Over a Beer: 5 Reasons Why Plus-Size Tires Are Overrated

Photo: Chris Daniels

Editor’s Note: “Over a Beer” is a regular column written by Greg Heil. While Greg is the Editor in Chief for Singletracks.com, any opinions expressed in this column are his alone and do not necessarily represent the opinions of Singletracks.com.

When I first rode plus tires, I thought they were a gift from the mountain biking gods, sent down to earth with a mission: to rescue us from inferior traction and pinch flats.

But as time went on and I gathered more and more experience on plus-size tires, my rose colored glasses shattered in my hands. Now I’m of the firm opinion that 27.5+ tires are way overrated, and another example of a new product not standing up to the hype used to sell it. Here are 5 reasons why.

1. A Quality Plus Tire Is Too Heavy

The Terrene Chunk Tough is a good tire, but it isn’t light. Photo: Chris Daniels

Quality plus tires are just too heavy for human-powered mountain biking. It takes too much work to propel that much tire around and around and around again. The limiting factor in mountain bike design is the human body—what can a human being reasonably do? How is the human body shaped? Unless you add a motor to your frame and still try to claim it’s a bicycle, weight will continue to be a critical limiting factor for human-powered transportation.

While some plus tires do offer decent-sized knobs, few bike brands are speccing aggressive treads because they’re just too heavy. The result is that we’re left with tires with relatively low profile knobs—don’t expect to find many plus tires designed for pinning down black diamond trails.

2. Casings and Sidewalls Are Too Light and Flimsy

Since a quality plus tire with all of the durability that we’ve come to expect from respectable mountain bike tires is just too heavy, that has led most tire brands to make their plus tires lighter. However, that means that they sacrifice beefiness on the sidewalls and casings. Result: plus tires aren’t durable

One consequence of flimsy sidewalls is that while the marketing materials say, “you can run lower pressures and get tons of traction,” the reality is that you CAN’T run pressure too low because you will STILL pinch flat–even when running tubeless. And even if you are running high pressures, you can easily tear the light casings on sharp rocks.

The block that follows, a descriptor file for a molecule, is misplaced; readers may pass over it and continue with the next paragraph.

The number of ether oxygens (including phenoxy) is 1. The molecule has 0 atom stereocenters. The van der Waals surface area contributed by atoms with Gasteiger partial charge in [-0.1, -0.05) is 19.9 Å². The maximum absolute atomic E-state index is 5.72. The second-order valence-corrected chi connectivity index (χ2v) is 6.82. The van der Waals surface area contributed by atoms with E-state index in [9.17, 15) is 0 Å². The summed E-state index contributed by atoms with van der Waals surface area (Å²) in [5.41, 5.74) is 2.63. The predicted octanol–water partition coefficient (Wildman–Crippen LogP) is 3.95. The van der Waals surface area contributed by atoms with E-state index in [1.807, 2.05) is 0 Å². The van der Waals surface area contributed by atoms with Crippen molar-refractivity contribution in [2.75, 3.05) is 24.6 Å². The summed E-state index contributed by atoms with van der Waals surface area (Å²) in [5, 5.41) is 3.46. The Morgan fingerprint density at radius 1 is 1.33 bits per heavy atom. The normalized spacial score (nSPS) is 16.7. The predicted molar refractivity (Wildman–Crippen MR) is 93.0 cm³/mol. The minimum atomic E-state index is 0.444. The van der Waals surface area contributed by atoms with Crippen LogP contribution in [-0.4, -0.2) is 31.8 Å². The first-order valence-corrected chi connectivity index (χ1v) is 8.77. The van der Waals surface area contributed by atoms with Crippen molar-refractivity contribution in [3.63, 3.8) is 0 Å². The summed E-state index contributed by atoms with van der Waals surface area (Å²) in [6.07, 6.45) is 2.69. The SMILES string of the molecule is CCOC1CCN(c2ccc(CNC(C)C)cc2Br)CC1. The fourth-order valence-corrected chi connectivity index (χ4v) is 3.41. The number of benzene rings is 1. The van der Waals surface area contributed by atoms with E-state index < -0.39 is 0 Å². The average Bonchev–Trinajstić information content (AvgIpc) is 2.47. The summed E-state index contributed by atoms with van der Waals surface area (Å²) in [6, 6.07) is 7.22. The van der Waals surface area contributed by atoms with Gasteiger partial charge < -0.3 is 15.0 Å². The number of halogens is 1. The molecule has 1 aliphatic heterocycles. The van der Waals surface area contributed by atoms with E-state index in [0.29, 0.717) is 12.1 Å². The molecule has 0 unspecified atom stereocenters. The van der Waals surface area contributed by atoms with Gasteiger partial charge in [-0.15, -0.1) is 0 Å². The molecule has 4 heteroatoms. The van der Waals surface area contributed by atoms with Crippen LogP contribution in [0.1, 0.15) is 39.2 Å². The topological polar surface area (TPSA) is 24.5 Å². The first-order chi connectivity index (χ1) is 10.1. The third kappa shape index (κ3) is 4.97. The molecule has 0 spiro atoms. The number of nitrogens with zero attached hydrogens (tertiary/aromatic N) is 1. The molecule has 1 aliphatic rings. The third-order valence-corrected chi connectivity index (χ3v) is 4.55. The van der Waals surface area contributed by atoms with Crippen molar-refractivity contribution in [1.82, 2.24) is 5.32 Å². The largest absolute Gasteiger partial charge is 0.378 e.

3. They Don’t Corner Well

Another result of the light tire casing is that at low pressures, the tires are liable to fold over in the corners. That makes for an unpredictable and generally un-fun cornering experience.

4. Undamped Tire Bounce

If you think, “hey, I can handle a little tire squirm in the corners and I don’t have too many sharp rocks in my trails,” you’ll still be faced with another consequence of running low tire pressure: undamped tire bounce. As anyone who’s spent a lot of time on a fat bike knows, tuning the bounce out of a fat bike tire is an art form and requires the perfect tire pressure for the specific conditions you’re riding. If you’re still trying to achieve “traction” from a low pressure plus tire, you too will be faced with the fat biker’s dilemma of traction VS tire bounce.

5. Plus Tires Don’t Bite in Loose Conditions

Hardpack berms? Sure, you can ride a plus tire here just fine. Rider: Greg Heil. Photo: Devon Balet

If you can’t have big knobs because they weigh too much, and if you’re running higher tire pressures to avoid having the casing deform in corners, pinch flat in the rocks, or bounce in the rough, here is the culmination of all these factors, the number one reason that I can’t stand plus-size tires: they don’t bite in loose conditions. In fact, plus tires tend to slide at the worst possible time.

Common sense would say, “the wider the tire, the better the traction in loose conditions,” but that’s just not the case with plus tires. Due to the relatively low profile knobs and the relatively high pressures, the tires tend to slip and slide on the surface of the loose dirt or scree, because they can’t dig in deep and find purchase.

Traction in loose conditions comes from either digging through the loose dirt to find the hard surface underneath or digging in deep enough that the tire connects with enough soil to provide some semblance of control. If the tire instead grabs the top layer and then pushes that top layer across the rest of the soft soil, the result is a crash for the mountain biker.

But aren’t plus tires good in certain conditions?

The conditions that I have found plus tires to most excel in are hardpack trails with relatively few technical features. But doesn’t every tire hook up well in hardpack conditions?